HB 2174

86(R) - 2019
House Public Health
Senate Health & Human Services
House Public Health
Senate Health & Human Services

Vote Recommendation

  • Neutral
  • Neutral
  • Neutral
  • Negative
  • Neutral


John Zerwas
Giovanni Capriglione


Angie Chen Button


Lois Kolkhorst

Bill Caption

Relating to controlled substance prescriptions and reimbursement for treatment for certain substance use disorders; authorizing a fee.

Fiscal Notes

Estimated Two-year Net Impact to General Revenue Related Funds for HB 2174, Committee Report 1st House, Substituted: an impact of $0 through the biennium ending August 31, 2021. 

Bill Analysis

HB 2174 would allow a prescription for a controlled substance to be issued in writing, rather than electronically, if the prescription is issued under certain circumstances. This includes circumstances where the prescription is issued by a veterinarian; electronic prescribing is unavailable due to temporary technological or electronic failure; the prescription is dispensed at a pharmacy location outside of Texas; the prescriber and dispenser are in the same location or under the same license; the drug is under a research protocol; or a practitioner received a waiver, among other things. 

This bill also requires a written prescription for a controlled substance other than a Schedule II controlled substance to include certain information and the signature of the prescribing practitioner. A prescription for a Schedule II controlled substance must be on an official prescription form and include information required for an electronic prescription, the signature of the practitioner, and the signature of the dispensing pharmacist.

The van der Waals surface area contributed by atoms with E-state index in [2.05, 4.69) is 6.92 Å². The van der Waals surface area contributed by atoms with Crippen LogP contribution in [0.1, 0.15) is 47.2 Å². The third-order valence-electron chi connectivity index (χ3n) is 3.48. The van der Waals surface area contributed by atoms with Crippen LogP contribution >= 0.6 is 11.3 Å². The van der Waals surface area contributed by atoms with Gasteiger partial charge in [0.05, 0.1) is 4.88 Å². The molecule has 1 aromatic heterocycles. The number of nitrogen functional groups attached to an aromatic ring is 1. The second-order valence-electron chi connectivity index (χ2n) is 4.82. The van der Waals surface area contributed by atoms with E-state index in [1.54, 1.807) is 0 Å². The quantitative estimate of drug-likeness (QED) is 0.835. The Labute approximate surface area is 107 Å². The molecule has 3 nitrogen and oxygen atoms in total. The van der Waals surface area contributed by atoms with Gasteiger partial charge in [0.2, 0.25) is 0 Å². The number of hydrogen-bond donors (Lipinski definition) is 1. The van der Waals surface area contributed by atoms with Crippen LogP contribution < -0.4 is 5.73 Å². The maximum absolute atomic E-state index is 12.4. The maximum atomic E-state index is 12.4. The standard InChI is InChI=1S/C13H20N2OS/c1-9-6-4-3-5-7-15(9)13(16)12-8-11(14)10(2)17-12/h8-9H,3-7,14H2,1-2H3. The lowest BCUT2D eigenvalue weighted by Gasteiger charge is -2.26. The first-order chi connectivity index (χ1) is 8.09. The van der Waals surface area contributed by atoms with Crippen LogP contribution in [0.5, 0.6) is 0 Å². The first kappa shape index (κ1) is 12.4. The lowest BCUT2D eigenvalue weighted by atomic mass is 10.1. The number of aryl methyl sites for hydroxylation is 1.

Additionally, this bill would make several other changes relating to controlled substance prescriptions relating to emergency oral and telephonically communicated prescriptions; the authority of the appropriate regulatory agency that issued the license, certification, or registration to a prescriber to grant a waiver from the electronic prescribing requirement; conduct that constitutes fraud under the Texas Controlled Substances Act; limiting the authority of a designated agent to communicate a prescription in an emergency; and professional education related to approved procedures of prescribing and monitoring controlled substances.

HB 2174 would prohibit a practitioner, for the treatment of acute pain, from issuing a prescription for an opioid in an amount that exceeds a 10-day supply or providing for a refill of an opioid. This would not apply to a prescription for an opioid approved by the U.S. Food and Drug Administration for the treatment of substance addiction. Also, this bill would expand the grounds on which the TSBP may discipline an applicant or holder of a nonresident pharmacy license to include the TSBP finding that the applicant or license holder failed to comply with applicable bill provisions. The bill would authorize TSBP to adopt rules to administer its Texas Controlled Substances Act provisions regarding written, oral, and telephonically communicated prescriptions, waivers from electronic prescribing, applicable continuing education, and opioid prescription limits.

An amendment in the House added a provision that would require HHSC to provide medical assistance reimbursement for medication-assisted opioid or substance use disorder treatment without requiring a recipient of medical assistance or health care provider to obtain prior authorization or precertification for the treatment, except as needed to minimize the opportunity for fraud, waste, or abuse. There are several enumerated exceptions.

Vote Recommendation Notes

Texas Action opposes HB 2174 because it infringes on limited government principles. Specifically, we are opposed to limiting an opioid prescription to a 10-day supply because it unduly interferes in the physician-patient relationship. While reducing the misuse of opioids is a worthwhile goal, this bill could create unintended consequences such as creating significant barriers to patients with actual need for opioids, as well as additional administrative hurdles and unwarranted liability for physicians. Patients in need may be unable to access opioids due to a climate of fear among physicians. Therefore, we oppose HB 2174.